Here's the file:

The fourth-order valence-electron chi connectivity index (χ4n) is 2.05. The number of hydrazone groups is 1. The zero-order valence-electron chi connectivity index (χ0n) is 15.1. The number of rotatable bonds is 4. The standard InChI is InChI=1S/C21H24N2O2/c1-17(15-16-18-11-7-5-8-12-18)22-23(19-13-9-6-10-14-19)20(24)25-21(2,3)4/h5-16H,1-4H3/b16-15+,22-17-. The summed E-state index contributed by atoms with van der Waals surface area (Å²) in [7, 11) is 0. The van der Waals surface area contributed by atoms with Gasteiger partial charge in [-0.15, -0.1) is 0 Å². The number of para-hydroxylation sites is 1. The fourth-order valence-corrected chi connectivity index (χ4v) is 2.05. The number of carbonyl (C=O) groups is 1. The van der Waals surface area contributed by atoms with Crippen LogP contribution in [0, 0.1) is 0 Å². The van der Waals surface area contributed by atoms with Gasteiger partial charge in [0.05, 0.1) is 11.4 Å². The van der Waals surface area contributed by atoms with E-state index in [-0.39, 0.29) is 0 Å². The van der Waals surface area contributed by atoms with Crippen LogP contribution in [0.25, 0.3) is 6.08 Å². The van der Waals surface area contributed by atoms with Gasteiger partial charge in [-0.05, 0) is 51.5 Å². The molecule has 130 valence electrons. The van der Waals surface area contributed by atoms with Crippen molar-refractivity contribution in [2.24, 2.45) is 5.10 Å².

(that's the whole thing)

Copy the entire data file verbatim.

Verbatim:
The fourth-order valence-electron chi connectivity index (χ4n) is 2.05. The number of hydrazone groups is 1. The zero-order valence-electron chi connectivity index (χ0n) is 15.1. The number of rotatable bonds is 4. The standard InChI is InChI=1S/C21H24N2O2/c1-17(15-16-18-11-7-5-8-12-18)22-23(19-13-9-6-10-14-19)20(24)25-21(2,3)4/h5-16H,1-4H3/b16-15+,22-17-. The summed E-state index contributed by atoms with van der Waals surface area (Å²) in [7, 11) is 0. The van der Waals surface area contributed by atoms with Gasteiger partial charge in [-0.15, -0.1) is 0 Å². The number of para-hydroxylation sites is 1. The fourth-order valence-corrected chi connectivity index (χ4v) is 2.05. The number of carbonyl (C=O) groups is 1. The van der Waals surface area contributed by atoms with Crippen LogP contribution in [0, 0.1) is 0 Å². The van der Waals surface area contributed by atoms with Gasteiger partial charge in [0.05, 0.1) is 11.4 Å². The van der Waals surface area contributed by atoms with E-state index in [-0.39, 0.29) is 0 Å². The van der Waals surface area contributed by atoms with Crippen LogP contribution in [0.25, 0.3) is 6.08 Å². The van der Waals surface area contributed by atoms with Gasteiger partial charge in [-0.05, 0) is 51.5 Å². The molecule has 130 valence electrons. The van der Waals surface area contributed by atoms with Crippen molar-refractivity contribution in [2.24, 2.45) is 5.10 Å².